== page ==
Further pain is heaped on the poor, unsuspecting audience (a good chunk of whom had left in the interval and frankly I wish I’d joined them) by performances that can be charitably described as patchy. Charles Edwards does his best with what he’s given in the lead role, though he’s hardly the most convincing charismatic politician I've ever seen, but beyond that there’s very little to praise. Even the usually excellent Olivia Williams is shrill and annoying as the wronged mistress, though hardly helped by some particularly insipid lines. For reasons best known to someone else, a lot of the cast deliver their lines as if. There is a. Full stop. After every second. Or third. Word. And the actors playing the ‘establishment’ figures employ the sort of ‘politician’ accents and delivery that should just be banned in professional theatre.

A final mention must go to the setting which at best looks half finished and at most actively broken. My particular favourite is the series of mechanical walls that move across the stage to mask the changes of scene, which would be a neat device did they not move so slowly that I genuinely thought they’d broken down completely on a number of occasions. Though to be fair they did provide the one genuine moment of drama of the evening when towards the end of the second act they opened and closed so slowly that you could hear the audience (further depleted by people leaving during the second act) wondering aloud whether the play had finished. And of course the SYMBOLIC WASTE PAPER BASKET (I'm writing it the way I assume it must’ve been written in the stage direction) which should win some kind of special prize for the clunkiest, least subtle metaphor in the history of theatre. When it was revealed that it was still on the stage, just knocked over, during the curtain call I got serious giggles which I suspect was not the intention.

I don’t particularly enjoy slagging off productions to this extent (I'm lying) but there’s really nothing to admire in this production. Don’t waste your time and money on it, unless you’re someone I don’t like in which case I'm sure you’d enjoy it.

If you still want to see Waste for some reason, it plays at the Lyttleton at the NT until March 19th.

Wednesday, 4 November 2015

Theatre Review: As You Like It

I'm not a big fan of Shakespearean comedy.

With the notable exception of Much Ado About Nothing, I just don’t find it that funny. Maybe it’s unfamiliarity (I only ever read the tragedies at school), maybe I've been unlucky with the productions I've seen or maybe it’s just my sense of humour. I don’t know, they’re just not usually my bag.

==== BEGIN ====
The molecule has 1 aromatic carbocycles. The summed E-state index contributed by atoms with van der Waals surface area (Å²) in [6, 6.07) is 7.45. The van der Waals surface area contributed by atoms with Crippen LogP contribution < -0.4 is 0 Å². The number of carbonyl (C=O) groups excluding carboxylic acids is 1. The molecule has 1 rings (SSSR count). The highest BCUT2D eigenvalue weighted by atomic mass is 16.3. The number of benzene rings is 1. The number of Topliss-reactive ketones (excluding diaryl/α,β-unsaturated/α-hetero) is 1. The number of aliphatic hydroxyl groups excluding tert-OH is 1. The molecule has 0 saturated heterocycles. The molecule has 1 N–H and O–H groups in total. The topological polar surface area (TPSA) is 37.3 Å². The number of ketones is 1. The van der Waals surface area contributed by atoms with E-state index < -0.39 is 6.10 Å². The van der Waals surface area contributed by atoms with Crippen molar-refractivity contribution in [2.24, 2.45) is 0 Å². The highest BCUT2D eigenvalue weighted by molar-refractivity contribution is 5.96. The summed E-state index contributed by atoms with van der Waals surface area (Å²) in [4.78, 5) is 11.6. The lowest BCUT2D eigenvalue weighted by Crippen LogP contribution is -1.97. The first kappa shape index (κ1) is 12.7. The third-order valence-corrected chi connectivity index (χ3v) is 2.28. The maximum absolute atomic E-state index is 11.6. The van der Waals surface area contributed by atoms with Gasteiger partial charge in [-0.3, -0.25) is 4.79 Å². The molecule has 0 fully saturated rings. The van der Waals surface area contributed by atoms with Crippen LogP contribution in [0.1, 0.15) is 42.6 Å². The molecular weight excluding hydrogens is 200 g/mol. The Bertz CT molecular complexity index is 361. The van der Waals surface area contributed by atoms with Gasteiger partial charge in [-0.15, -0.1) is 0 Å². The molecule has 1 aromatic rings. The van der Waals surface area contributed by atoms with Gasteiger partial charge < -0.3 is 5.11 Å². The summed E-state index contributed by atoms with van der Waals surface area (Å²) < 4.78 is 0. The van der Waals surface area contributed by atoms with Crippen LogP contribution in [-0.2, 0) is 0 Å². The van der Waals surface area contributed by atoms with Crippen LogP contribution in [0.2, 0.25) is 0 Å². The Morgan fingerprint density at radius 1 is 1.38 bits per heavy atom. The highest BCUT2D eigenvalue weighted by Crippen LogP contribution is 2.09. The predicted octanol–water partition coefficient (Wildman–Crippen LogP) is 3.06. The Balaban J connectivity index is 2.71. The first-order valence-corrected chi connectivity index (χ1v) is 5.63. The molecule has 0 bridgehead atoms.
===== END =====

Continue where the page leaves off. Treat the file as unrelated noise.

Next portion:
But it’s always lovely to have your expectations confounded and the NT’s production of As You Like It does just that.

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The central plot of AYLI is the story of star crossed lovers Rosalind and Orlando who fall in love at first sight but are split when both are forced to flee for their lives into the mysterious Forest of Arden. Complications (and occasional hilarity) ensue but ultimately they are reunited, get married and live happily ever after. Aw.

So far so Disney. But where this production, directed by Polly Findlay, excels is in playing down the syrup - and to an extent the humour - and playing up the naturalism.

This approach isn't unproblematic. For one thing it makes the purely comedic characters, Touchstone in particular, very out of place and consequently largely unfunny, which is a shame as Mark Benton (playing Touchstone) is a great comedy actor who gets robbed of the potential to be a really great Shakespearean clown. It also makes the pre-Forest portion of the play feel oddly disjointed. The action is transported to a technicolour cliché of an office, where random characters wander about for no logical reason, and overlong wrestling matches are staged. It feels like it belongs in another, much less good, production altogether and left me convinced I was going to have a fairly miserable evening.

But the change of setting to the Forest of Arden breathes new life into the production and introduces the real star - the incredible design. The transformation between the two locations is stunning and the undoubted highlight of the show. Rows of office chairs, desks and lamps, connected by previously unseen chains, are dragged upwards so they hang from the ceiling to create the trees of the forest. Cast members dressed all in black climb into the trees where they remain, creating a surprisingly effective soundscape (wind through the trees, animal noises, bird song, raindrops) for the rest of the night. It’s inventive minimalism at its most beautiful - award nominations for designer Lizzie Clachan, please - the only downside of which is that it rather overshadows the action onstage.

Which is a shame as much of said action is really rather good, especially where the delightful Patsy Ferran is involved. Ferran is a near-perfect Celia. Playful and deadpan, she steals every scene she’s in and, importantly, offers a much more convincing articulation of the punchdrunk love that drives this play’s plot than any of the rest of the cast. Rosalie Craig is a decidedly modern Rosalind, particularly good as her male alter ego, and Joe Bannister an effectingly lovelorn Orlando, though both could do with an injection of the sort of joyous, maddening love that Ferran is so good at. Paul Chahidi has a couple of gorgeous moments as Jaques, his ‘all the world’s a stage’ speech is really beautiful (even if some stupid fuck let their phone ring through it the night we were in), though overall he struggles to make much of an impression, or that much sense of his character. And massive kudos are due to the supporting cast who provide, amongst other things, my second favourite moment of the night as they appear en masse as a flock of sheep, on hands and knees wearing white woolly jumpers. It’s as gorgeously silly and irreverent as it sounds.

Despite my misgivings, I really enjoyed this production and found it surprisingly clear for a text that I had never encountered before. It didn't completely convince me of the merits of Shakespeare as a comedy writer, but it’s fun, inventive and just so beautiful. Well worth your time.

As You Like It plays in the Olivier theatre at the NT until 5th March.